Blog Archives

Creativity isn’t magic – how innovations really happen

The act of creation is surrounded by a fog of myths – myths that creativity comes by an inspiration, that original creations break the mold, that they’re the products of geniuses, and appear as quickly as electricity can heat a filament. But, creativity isn’t magic. It happens by applying ordinary tools of thought to existing materials.

That’s how this video on creativity and innovations begins. It goes on to explain that creativity involves three basic elements: copying, transforming, and combining. Check it out.

John Cleese on Fostering Creativity in a Frenetic World

In this video clip, John Cleese explains why the unconscious is important in the creative process and how to facilitate creativity by establishing space/time boundaries in your life.

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(HT someone on Facebook, but I can’t remember who)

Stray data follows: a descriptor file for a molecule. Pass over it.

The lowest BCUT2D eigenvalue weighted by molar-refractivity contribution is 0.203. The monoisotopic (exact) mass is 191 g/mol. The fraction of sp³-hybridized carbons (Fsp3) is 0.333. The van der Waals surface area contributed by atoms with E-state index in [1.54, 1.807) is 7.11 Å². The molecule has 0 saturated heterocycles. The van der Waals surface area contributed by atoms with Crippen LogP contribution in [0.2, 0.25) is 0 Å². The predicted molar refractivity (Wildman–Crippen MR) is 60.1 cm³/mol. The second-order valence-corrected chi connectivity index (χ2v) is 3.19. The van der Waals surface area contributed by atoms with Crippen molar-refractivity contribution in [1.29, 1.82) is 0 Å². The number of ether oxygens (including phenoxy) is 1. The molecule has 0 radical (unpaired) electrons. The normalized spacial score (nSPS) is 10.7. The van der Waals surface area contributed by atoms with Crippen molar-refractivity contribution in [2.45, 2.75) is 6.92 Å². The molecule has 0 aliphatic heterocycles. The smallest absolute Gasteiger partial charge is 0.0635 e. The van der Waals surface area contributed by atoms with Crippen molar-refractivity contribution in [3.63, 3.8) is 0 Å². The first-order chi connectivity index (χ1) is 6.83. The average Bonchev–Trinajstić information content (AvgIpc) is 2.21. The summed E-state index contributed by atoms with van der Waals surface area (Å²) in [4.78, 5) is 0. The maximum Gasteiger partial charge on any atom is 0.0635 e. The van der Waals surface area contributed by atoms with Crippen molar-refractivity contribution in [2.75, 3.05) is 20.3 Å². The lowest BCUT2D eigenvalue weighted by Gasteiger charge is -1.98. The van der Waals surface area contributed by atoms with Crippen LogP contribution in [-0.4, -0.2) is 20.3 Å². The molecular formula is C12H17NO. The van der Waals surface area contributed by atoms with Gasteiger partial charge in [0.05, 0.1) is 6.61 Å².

Where do good ideas come from?

This is a very interesting video on the nature of creativity and the most conducive “environments” for producing good ideas. The video is really a summary of Steven Johnson’s upcoming Where Good Ideas Come From: The Natural History of Innovation, in which he explains how many of the best ideas ideas really start as “hunches” that need to incubate for long periods of time, and really don’t reach their full potential until they come into contact with other people’s hunches. And, that’s why Johnson thinks that the internet has been so influential for developing good ideas. Although the internet can be a distract influence, it has also provide a critical environment for exchanging, borrowing, and engaging other people’s hunches so that ours might reach full fruition.

Besides that, it’s just a very well-done video that’s worth a few minutes of your time. Check it out.

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